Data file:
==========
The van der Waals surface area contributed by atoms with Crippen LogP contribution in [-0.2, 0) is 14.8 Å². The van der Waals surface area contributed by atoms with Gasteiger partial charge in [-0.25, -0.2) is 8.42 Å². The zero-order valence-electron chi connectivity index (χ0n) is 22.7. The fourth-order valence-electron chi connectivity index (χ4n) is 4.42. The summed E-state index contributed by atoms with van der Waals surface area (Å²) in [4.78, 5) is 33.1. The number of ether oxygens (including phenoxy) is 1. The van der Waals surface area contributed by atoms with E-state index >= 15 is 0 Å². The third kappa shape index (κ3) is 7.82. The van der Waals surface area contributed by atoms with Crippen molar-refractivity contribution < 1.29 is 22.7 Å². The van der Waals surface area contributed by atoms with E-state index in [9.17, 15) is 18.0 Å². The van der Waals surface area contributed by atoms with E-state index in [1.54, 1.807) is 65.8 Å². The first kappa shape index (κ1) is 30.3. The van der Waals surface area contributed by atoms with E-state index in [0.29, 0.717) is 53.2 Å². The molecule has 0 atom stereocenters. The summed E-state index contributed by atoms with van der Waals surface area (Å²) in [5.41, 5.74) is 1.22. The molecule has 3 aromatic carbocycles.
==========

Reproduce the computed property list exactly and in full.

The van der Waals surface area contributed by atoms with Crippen LogP contribution in [-0.2, 0) is 14.8 Å². The van der Waals surface area contributed by atoms with Gasteiger partial charge in [-0.25, -0.2) is 8.42 Å². The zero-order valence-electron chi connectivity index (χ0n) is 22.7. The fourth-order valence-electron chi connectivity index (χ4n) is 4.42. The summed E-state index contributed by atoms with van der Waals surface area (Å²) in [4.78, 5) is 33.1. The number of ether oxygens (including phenoxy) is 1. The van der Waals surface area contributed by atoms with E-state index >= 15 is 0 Å². The third kappa shape index (κ3) is 7.82. The van der Waals surface area contributed by atoms with Crippen molar-refractivity contribution < 1.29 is 22.7 Å². The van der Waals surface area contributed by atoms with E-state index in [9.17, 15) is 18.0 Å². The van der Waals surface area contributed by atoms with E-state index in [1.54, 1.807) is 65.8 Å². The first kappa shape index (κ1) is 30.3. The van der Waals surface area contributed by atoms with E-state index in [0.29, 0.717) is 53.2 Å². The molecule has 0 atom stereocenters. The summed E-state index contributed by atoms with van der Waals surface area (Å²) in [5.41, 5.74) is 1.22. The molecule has 3 aromatic carbocycles.